Academic journal article Psychological Test and Assessment Modeling

Measurement of Mental Attention: Assessing a Cognitive Component Underlying Performance on Standardized Intelligence Tests

Academic journal article Psychological Test and Assessment Modeling

Measurement of Mental Attention: Assessing a Cognitive Component Underlying Performance on Standardized Intelligence Tests

Article excerpt

Abstract

Despite the widespread use of standardized IQ tests to measure human intelligence, problems with such measures have led some to suggest that better indices may derive from measurement of cognitive processes underlying performance on IQ tests (e.g., working memory capacity). However, measures from both approaches may exhibit performance biases in favour of majority groups, due to the influence of prior learning and experience. Mental attentional (M-) capacity is proposed to be a causal factor underlying developmental growth in working memory. Measures of M-capacity index important cognitive variance underlying performance on standardized intelligence tests. These measures appear to be reasonably culture-fair and invariant across content domains. The current study tested theoretical predictions regarding the content-invariance of M-measures and the development of M-capacity for groups of children differing in performance on standardized IQ tests. Ninety-one participants differentiated on the basis of academic stream (intellectually gifted vs. mainstream) and age (grade 4 vs. grade 8) received measures of M-capacity in the verbal and visuo-spatial domains. Children identified as gifted scored about one stage higher on both measures. Results suggest that measures of M-capacity may be useful adjuncts to standardized intelligence measures.

Key words: mental attention, working memory, intelligence, IQ, giftedness

Development of the IQ test to measure human intelligence has been lauded as one of the greatest achievements in the history of psychology (Nisbett et al., 2012). Advocates of IQ testing point to evidence that IQ scores in childhood are predictive of length of schooling (Neisser et al., 1996), academic success (Brody, 1997; Deary, Strand, Smith, & Fernandes, 2007; Gottfredson, 2004; Neisser et al., 1996; Nisbett et al., 2012), socioeconomic and vocational success (Firkowska-Mankiewicz, 2011; Gottfredson, 2004; Neisser et al., 1996; Schmidt & Hunter, 1998, 2004; Strenze, 2007), and even cognitive declines in late adulthood (Bourne, Fox, Deary, & Whalley, 2007). Intellectually precocious children, as identified by exceptionally high scores on standardized intelligence tests, display heightened performance in areas such as mathematics (Hoard, Geary, ByrdCraven, & Nugent, 2007), speed and efficiency of cognitive processing (Jausovec, 1998; Johnson, Im-Bolter, & Pascual-Leone, 2003; Saccuzzo, Johnson, & Guertin, 1994), and resistance to interfering stimuli (Johnson et al., 2003). On the strength of these findings, IQ measures have been widely adopted for selection, placement, and decision-making in educational, vocational, clinical, and research settings (Richardson, 2002; Weinberg, 1989).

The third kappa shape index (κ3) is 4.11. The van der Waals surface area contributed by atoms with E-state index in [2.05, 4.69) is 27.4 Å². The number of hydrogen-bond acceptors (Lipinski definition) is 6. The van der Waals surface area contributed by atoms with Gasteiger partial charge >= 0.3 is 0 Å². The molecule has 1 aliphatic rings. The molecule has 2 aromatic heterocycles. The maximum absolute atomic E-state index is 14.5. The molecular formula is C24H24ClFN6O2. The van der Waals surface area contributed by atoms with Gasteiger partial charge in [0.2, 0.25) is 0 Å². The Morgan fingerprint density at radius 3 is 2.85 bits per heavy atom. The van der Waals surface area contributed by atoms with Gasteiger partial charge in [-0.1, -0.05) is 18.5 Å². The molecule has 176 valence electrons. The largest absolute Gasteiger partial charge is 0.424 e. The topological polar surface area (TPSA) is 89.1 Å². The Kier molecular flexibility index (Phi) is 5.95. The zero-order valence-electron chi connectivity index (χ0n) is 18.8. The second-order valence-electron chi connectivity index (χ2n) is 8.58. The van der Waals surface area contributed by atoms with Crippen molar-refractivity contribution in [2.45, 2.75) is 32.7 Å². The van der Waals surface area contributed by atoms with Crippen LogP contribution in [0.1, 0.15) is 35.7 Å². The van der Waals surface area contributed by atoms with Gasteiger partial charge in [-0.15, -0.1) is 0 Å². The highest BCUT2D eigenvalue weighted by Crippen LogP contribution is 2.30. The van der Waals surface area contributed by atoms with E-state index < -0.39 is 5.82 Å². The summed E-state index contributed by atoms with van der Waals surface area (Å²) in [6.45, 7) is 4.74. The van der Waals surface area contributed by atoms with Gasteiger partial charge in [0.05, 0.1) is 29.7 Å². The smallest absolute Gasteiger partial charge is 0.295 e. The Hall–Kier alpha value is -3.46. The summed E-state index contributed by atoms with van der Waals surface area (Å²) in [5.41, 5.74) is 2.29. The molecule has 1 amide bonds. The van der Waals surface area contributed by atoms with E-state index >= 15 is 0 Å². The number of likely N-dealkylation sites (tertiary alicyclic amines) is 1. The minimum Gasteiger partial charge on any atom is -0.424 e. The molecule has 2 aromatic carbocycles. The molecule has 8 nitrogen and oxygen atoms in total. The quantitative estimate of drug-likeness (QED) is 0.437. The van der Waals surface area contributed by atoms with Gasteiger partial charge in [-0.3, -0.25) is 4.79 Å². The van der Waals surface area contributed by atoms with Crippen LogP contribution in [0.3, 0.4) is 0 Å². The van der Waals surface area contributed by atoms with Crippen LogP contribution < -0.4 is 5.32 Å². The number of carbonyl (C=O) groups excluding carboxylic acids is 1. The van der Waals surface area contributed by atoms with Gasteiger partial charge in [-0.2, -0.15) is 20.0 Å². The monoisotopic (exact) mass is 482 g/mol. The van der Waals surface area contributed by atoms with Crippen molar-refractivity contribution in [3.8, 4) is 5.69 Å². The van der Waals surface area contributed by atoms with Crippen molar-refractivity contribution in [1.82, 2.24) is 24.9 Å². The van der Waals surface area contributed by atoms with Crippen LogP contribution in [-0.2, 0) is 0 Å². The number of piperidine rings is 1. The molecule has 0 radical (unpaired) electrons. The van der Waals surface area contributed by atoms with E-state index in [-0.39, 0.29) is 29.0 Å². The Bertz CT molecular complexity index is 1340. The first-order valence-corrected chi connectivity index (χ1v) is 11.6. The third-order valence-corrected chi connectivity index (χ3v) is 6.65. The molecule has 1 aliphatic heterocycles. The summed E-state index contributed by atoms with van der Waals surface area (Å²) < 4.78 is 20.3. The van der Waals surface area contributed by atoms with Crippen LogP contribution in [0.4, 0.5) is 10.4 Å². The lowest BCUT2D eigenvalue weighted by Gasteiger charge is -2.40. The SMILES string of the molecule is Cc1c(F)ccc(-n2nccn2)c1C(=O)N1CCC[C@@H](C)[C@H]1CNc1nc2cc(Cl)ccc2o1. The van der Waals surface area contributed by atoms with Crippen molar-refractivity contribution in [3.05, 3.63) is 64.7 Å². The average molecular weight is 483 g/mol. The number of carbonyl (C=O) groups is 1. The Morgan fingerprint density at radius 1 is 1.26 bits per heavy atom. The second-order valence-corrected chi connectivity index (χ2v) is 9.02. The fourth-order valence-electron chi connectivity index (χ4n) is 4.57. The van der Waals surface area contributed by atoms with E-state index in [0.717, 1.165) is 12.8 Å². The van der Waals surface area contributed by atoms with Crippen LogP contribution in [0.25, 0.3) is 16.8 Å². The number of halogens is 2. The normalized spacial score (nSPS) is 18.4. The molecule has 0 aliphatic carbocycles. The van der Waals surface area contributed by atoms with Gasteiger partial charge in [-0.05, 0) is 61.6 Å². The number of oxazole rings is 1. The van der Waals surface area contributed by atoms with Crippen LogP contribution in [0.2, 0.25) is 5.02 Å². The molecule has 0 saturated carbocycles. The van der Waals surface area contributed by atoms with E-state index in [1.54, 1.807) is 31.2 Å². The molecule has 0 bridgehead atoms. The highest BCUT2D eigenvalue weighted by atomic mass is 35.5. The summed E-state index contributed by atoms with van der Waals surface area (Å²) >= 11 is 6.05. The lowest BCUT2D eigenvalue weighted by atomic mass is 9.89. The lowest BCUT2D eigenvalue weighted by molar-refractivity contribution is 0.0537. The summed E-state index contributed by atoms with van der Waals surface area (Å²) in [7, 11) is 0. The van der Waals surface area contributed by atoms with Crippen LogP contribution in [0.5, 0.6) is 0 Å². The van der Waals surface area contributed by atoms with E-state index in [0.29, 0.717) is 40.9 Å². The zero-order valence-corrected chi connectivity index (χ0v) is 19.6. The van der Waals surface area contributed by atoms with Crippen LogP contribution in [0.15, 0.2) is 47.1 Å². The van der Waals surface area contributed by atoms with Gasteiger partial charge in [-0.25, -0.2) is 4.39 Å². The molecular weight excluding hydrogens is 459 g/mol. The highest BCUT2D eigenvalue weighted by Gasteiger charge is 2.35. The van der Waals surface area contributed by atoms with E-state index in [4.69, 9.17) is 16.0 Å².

From this perspective, intelligence is viewed as a cognitive trait that can be reliably measured by IQ tests to yield scores that are related (perhaps causally) to superior cognitive performances and achievements across the lifespan. It has been argued that this cognitive trait is highly stable and largely resistant to meaningful long-term change (Herrnstein & Murray, 1994; Murray, 1996; Rushton, 1995). Numerous studies have demonstrated, however, both the short-term and long-term malleability of intelligence (as measured by IQ tests), as in the case of increased IQ scores after adoption into a more affluent family (Capron & Duyme, 1989; Duyme, Dumaret, & Tomkiewicz, 1999; van Ijzendoorn, Juffer, & Poelhuis, 2005), initial IQ gains and occasional later regression after cognitive training (Campbell, Pungello, Miller-Johnson, Burchinal, & Ramey, 2001; Jaeggi, Buschkuehl, Jonides, & Perrig, 2008; Klingberg, Forssberg, & Westerberg, 2002; Mackey, Hill, Stone, & Bunge, 2011; Rueda, Rothbart, McCandliss, Saccomanno, & Posner, 2005; Wasik, Ramey, Bryant, & Sparling, 1990), change in IQ as a result of various non-cognitive interventions (e.g., nutritional changes, curing infection, increasing motivation; Duckworth, Quinn, Lynam, Loeber, & Stouthamer-Loeber, 2011; Johnson, Swank, Howie, Baldwin, & Owen, 1996; Nokes & Bundy, 1994; Schoenthaler, Amos, Eysenck, Peritz, & Yudkin, 1991), and the rise and decline of IQ scores with continued or delayed/disrupted schooling, respectively (Baltes & Reinert, 1969; Bedard & Dhuey, 2006; Brinch & Galloway, 2012; Ceci, 1991; Ceci & Gilstrap, 2000). …

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